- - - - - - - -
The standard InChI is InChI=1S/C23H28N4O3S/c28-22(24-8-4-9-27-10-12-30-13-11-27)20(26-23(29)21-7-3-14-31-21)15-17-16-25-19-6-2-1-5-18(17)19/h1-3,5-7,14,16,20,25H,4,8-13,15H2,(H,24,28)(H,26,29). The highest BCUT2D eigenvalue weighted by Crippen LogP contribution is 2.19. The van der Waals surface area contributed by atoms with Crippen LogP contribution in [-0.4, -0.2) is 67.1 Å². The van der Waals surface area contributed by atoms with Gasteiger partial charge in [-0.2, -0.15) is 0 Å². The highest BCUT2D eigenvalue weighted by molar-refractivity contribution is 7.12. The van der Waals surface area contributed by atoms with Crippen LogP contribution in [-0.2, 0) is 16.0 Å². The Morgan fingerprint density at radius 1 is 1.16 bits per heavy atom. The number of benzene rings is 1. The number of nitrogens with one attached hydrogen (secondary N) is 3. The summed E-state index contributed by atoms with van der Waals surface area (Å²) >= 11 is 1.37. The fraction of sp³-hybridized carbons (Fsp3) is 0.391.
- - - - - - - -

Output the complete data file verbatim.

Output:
The standard InChI is InChI=1S/C23H28N4O3S/c28-22(24-8-4-9-27-10-12-30-13-11-27)20(26-23(29)21-7-3-14-31-21)15-17-16-25-19-6-2-1-5-18(17)19/h1-3,5-7,14,16,20,25H,4,8-13,15H2,(H,24,28)(H,26,29). The highest BCUT2D eigenvalue weighted by Crippen LogP contribution is 2.19. The van der Waals surface area contributed by atoms with Crippen LogP contribution in [-0.4, -0.2) is 67.1 Å². The van der Waals surface area contributed by atoms with Gasteiger partial charge in [-0.2, -0.15) is 0 Å². The highest BCUT2D eigenvalue weighted by molar-refractivity contribution is 7.12. The van der Waals surface area contributed by atoms with Crippen LogP contribution in [-0.2, 0) is 16.0 Å². The Morgan fingerprint density at radius 1 is 1.16 bits per heavy atom. The number of benzene rings is 1. The number of nitrogens with one attached hydrogen (secondary N) is 3. The summed E-state index contributed by atoms with van der Waals surface area (Å²) >= 11 is 1.37. The fraction of sp³-hybridized carbons (Fsp3) is 0.391.